Puzzling over hacking

By David T. Jones on August 2, 2017

Washington, DC ~ For an extended period now, Washington and President Trump’s administration have been wrapped around the axle over Russian “hacking” of Democrat-associated e-mails and Moscow’s alleged concurrent effort to assist the Trump campaign win the election.

The effort to “get to the bottom of it” does not seem anywhere near to reaching any bottom.  Indeed, it has metastasized into investigations by Special Prosecutor Robert Mueller that appear to be casting their investigatory nets in ever-widening directions, ensnaring President Trump’s son and son-in-law as well as assorted odds-and-ends deal-makers/fixers/lawyers of one nationality or another.

It has prompted various red herring distractions ranging from President Trump’s legal right to pardon everyone from himself to the White House cook for any offense.  This is balanced by the wild-eyed, “string-‘m-up” crowd demanding Trump’s impeachment.

 All U.S. intelligence agencies (after some early demurs) have now concluded the Russians directly intervened in the U.S. election, supplying hacked e-mails from Democratic Party computers to media and media-associated outlets.  The intelligence agencies have concluded that the operation was authorized by Russian President Putin and designed to assist Donald Trump’s presidential campaign by discrediting, to the extent possible, Democratic candidate Hillary Clinton.

Following the election, then-president Obama expelled the Russians from two long held recreational properties and directed departure of 35 Russian diplomats.  To the surprise of many, long accustomed to “tit-for-tat” reactions, Putin did not.  Instead, he claimed the high ground suggesting that he didn’t want to deprive U.S. Embassy children of their recreational facilities at Christmas.  A skeptical/cynical observer might hypothesize that then-pending NSC director Lt.Gen. Michael Flynn quietly assured the Russian ambassador that when Trump became president, he would reverse at least the seizure of the compounds.  If any such promise was made, it has now run into the sand, along with Flynn’s short-lived position as NSC director.  Congress has sought to reinforce the imposition of these sanctions. 

Now, however, Putin has demanded return of the compounds with unspecified threats of deferred retaliation.  (Bromance with President Trump be damned.)

But we still must contend with the essential “did they or didn’t they” question regarding Russian action during the U.S. election.

In their high-profile pre-G-20 meeting on 7 July, Trump reportedly pressed Putin twice regarding Russian interference in the U.S. election.  Putin flatly denied it.

No surprise there.  A KGB-trained agent could deny with a straight face an assassination where (s)he is caught with a bloody knife over a still steaming corpse as displayed on videotape. 

But what would Trump have gained by calling Putin a liar?  Pistols at dawn before the G-20 opening?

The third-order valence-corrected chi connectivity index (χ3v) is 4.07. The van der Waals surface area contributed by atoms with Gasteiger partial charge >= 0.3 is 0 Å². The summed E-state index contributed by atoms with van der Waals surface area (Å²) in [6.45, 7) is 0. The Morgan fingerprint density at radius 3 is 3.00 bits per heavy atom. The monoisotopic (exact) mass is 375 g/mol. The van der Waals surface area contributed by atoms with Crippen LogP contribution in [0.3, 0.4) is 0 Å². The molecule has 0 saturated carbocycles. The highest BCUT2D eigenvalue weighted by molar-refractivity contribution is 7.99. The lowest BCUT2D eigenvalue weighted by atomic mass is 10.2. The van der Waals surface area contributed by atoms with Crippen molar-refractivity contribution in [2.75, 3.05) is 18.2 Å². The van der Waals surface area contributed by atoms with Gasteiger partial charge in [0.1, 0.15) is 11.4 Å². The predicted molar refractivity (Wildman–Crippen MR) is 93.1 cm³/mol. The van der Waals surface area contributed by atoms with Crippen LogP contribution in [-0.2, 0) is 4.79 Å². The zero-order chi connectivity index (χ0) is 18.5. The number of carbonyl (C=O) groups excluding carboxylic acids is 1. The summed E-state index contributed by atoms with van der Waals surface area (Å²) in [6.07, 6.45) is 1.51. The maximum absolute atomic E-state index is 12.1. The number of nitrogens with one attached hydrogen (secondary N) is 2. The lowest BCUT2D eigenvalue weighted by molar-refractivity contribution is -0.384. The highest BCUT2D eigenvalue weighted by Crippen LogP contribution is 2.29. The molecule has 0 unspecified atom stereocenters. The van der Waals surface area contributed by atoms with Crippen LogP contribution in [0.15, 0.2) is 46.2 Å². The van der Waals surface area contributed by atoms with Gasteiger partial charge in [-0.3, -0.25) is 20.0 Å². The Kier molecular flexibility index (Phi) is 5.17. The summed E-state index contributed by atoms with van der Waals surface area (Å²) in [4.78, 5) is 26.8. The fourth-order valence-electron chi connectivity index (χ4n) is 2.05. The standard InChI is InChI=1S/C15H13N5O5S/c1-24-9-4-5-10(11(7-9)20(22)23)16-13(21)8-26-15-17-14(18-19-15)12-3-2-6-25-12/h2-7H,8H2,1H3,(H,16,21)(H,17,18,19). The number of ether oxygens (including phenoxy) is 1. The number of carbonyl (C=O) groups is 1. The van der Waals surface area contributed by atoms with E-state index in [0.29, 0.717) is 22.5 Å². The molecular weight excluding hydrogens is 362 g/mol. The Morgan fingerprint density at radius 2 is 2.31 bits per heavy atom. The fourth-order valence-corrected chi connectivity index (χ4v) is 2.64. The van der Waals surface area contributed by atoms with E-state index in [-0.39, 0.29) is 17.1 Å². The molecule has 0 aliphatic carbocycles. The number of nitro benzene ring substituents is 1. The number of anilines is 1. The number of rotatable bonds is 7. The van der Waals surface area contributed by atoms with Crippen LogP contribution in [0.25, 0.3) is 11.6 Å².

After all, he did win the election (an outcome probably surprising Moscow, which, as did others, believed the polls assuring a Clinton victory).  Much of the hacking didn’t seem particularly sophisticated; maybe it was the “JV team” given the project as a training exercise.  Or perhaps the greatest hope was that the Clinton’s character would be somewhat (further) muddied through the e-mail revelations.

So Trump-Putin agreed on a face-saving exercise:  acknowledging the “challenges of cyberthreats and interference in the democratic processes" in the United States and other countries and agreeing to work together to "create a framework" for dealing with such threats, including terrorism, efforts to hack into the “internal affairs of countries,” and any actions against "infrastructure.”

It is close to the “no blood; no foul” implicit rule in athletics.  Fearful of revealing “sources and methods,” U.S. intelligence agencies close-held the specifics justifying/documenting their accusations.  Having dealt with intelligence for much of my professional lifetime, I both believe them explicitly on a given case—and implicitly remain skeptical recalling the many intelligence community egregious errors over the decades (Iraqi weapons of mass destruction, anyone?)

Assorted unsourced, unverified leaks, e.g., alleged further conversation between now-Attorney General Sessions and the Russian ambassador regarding the campaign, may yet lead to prosecution for the leaker(s). But historically, leakers are rarely identified and even more rarely punished, especially when driven by politics.

If we can take away a near term positive from the entire exercise, it demonstrates blatantly the weakness of our computer systems, starting with voting material, to outside interference—whether from some lout on a couch in mama’s basement or from highly trained teams from foreign countries.  Russia is only one of many able to penetrate ostensibly secure systems.  It provides an absolute imperative for the USA to do much/much better in protecting our computer security, financial, infrastructure, and personal property (automobiles, bank accounts) from such hostile access.

We have been warned.


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